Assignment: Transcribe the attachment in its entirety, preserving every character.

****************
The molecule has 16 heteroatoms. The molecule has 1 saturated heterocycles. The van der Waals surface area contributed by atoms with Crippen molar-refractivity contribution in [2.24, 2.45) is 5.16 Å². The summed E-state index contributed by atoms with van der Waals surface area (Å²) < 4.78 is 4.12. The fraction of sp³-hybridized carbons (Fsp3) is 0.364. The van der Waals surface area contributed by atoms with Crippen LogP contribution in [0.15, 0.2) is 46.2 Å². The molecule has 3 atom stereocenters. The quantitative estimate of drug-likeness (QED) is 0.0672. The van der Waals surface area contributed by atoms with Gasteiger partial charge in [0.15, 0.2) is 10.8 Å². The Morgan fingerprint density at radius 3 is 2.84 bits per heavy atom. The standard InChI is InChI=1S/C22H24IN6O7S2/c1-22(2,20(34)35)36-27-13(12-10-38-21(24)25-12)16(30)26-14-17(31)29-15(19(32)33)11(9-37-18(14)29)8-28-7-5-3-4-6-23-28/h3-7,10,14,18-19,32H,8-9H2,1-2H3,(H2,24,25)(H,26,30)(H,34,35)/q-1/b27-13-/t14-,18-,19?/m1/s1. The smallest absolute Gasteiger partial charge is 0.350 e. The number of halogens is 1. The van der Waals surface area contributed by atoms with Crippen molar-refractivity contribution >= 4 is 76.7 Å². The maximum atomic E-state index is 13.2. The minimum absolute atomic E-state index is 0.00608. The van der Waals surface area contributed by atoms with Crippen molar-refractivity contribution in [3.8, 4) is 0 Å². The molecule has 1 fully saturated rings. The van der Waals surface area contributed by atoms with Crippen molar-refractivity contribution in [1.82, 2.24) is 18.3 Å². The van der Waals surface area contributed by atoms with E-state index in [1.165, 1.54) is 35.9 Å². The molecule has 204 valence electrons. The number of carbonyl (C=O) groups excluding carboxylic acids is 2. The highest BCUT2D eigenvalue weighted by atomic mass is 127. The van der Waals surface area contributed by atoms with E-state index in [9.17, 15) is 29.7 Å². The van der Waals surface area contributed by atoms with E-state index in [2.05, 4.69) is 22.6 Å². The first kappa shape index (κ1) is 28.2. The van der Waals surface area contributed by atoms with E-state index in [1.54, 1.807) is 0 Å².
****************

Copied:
The molecule has 16 heteroatoms. The molecule has 1 saturated heterocycles. The van der Waals surface area contributed by atoms with Crippen molar-refractivity contribution in [2.24, 2.45) is 5.16 Å². The summed E-state index contributed by atoms with van der Waals surface area (Å²) < 4.78 is 4.12. The fraction of sp³-hybridized carbons (Fsp3) is 0.364. The van der Waals surface area contributed by atoms with Crippen LogP contribution in [0.15, 0.2) is 46.2 Å². The molecule has 3 atom stereocenters. The quantitative estimate of drug-likeness (QED) is 0.0672. The van der Waals surface area contributed by atoms with Gasteiger partial charge in [0.15, 0.2) is 10.8 Å². The Morgan fingerprint density at radius 3 is 2.84 bits per heavy atom. The standard InChI is InChI=1S/C22H24IN6O7S2/c1-22(2,20(34)35)36-27-13(12-10-38-21(24)25-12)16(30)26-14-17(31)29-15(19(32)33)11(9-37-18(14)29)8-28-7-5-3-4-6-23-28/h3-7,10,14,18-19,32H,8-9H2,1-2H3,(H2,24,25)(H,26,30)(H,34,35)/q-1/b27-13-/t14-,18-,19?/m1/s1. The smallest absolute Gasteiger partial charge is 0.350 e. The number of halogens is 1. The van der Waals surface area contributed by atoms with Crippen molar-refractivity contribution >= 4 is 76.7 Å². The maximum atomic E-state index is 13.2. The minimum absolute atomic E-state index is 0.00608. The van der Waals surface area contributed by atoms with Crippen molar-refractivity contribution in [3.8, 4) is 0 Å². The molecule has 1 fully saturated rings. The van der Waals surface area contributed by atoms with Crippen molar-refractivity contribution in [1.82, 2.24) is 18.3 Å². The van der Waals surface area contributed by atoms with E-state index in [1.165, 1.54) is 35.9 Å². The molecule has 204 valence electrons. The number of carbonyl (C=O) groups excluding carboxylic acids is 2. The highest BCUT2D eigenvalue weighted by atomic mass is 127. The van der Waals surface area contributed by atoms with E-state index in [9.17, 15) is 29.7 Å². The van der Waals surface area contributed by atoms with E-state index in [2.05, 4.69) is 22.6 Å². The first kappa shape index (κ1) is 28.2. The van der Waals surface area contributed by atoms with E-state index in [1.54, 1.807) is 0 Å².